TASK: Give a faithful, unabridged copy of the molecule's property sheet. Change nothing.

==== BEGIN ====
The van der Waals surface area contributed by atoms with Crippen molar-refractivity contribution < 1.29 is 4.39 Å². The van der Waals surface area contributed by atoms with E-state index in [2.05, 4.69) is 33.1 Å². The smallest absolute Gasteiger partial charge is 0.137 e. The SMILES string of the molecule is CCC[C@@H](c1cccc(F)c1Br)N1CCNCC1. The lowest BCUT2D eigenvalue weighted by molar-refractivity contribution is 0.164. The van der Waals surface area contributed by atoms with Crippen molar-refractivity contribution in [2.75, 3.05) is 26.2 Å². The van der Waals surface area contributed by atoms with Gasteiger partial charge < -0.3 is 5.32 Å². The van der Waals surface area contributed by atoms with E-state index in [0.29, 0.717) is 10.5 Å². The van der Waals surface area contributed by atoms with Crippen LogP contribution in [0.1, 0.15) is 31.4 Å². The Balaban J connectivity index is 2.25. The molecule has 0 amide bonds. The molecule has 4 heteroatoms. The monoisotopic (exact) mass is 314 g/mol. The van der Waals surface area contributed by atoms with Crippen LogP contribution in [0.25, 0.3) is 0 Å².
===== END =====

The van der Waals surface area contributed by atoms with Crippen molar-refractivity contribution < 1.29 is 4.39 Å². The van der Waals surface area contributed by atoms with E-state index in [2.05, 4.69) is 33.1 Å². The smallest absolute Gasteiger partial charge is 0.137 e. The SMILES string of the molecule is CCC[C@@H](c1cccc(F)c1Br)N1CCNCC1. The lowest BCUT2D eigenvalue weighted by molar-refractivity contribution is 0.164. The van der Waals surface area contributed by atoms with Crippen molar-refractivity contribution in [2.75, 3.05) is 26.2 Å². The van der Waals surface area contributed by atoms with Gasteiger partial charge < -0.3 is 5.32 Å². The van der Waals surface area contributed by atoms with E-state index in [0.29, 0.717) is 10.5 Å². The van der Waals surface area contributed by atoms with Crippen LogP contribution in [0.1, 0.15) is 31.4 Å². The Balaban J connectivity index is 2.25. The molecule has 0 amide bonds. The molecule has 4 heteroatoms. The monoisotopic (exact) mass is 314 g/mol. The van der Waals surface area contributed by atoms with Crippen LogP contribution in [0.25, 0.3) is 0 Å².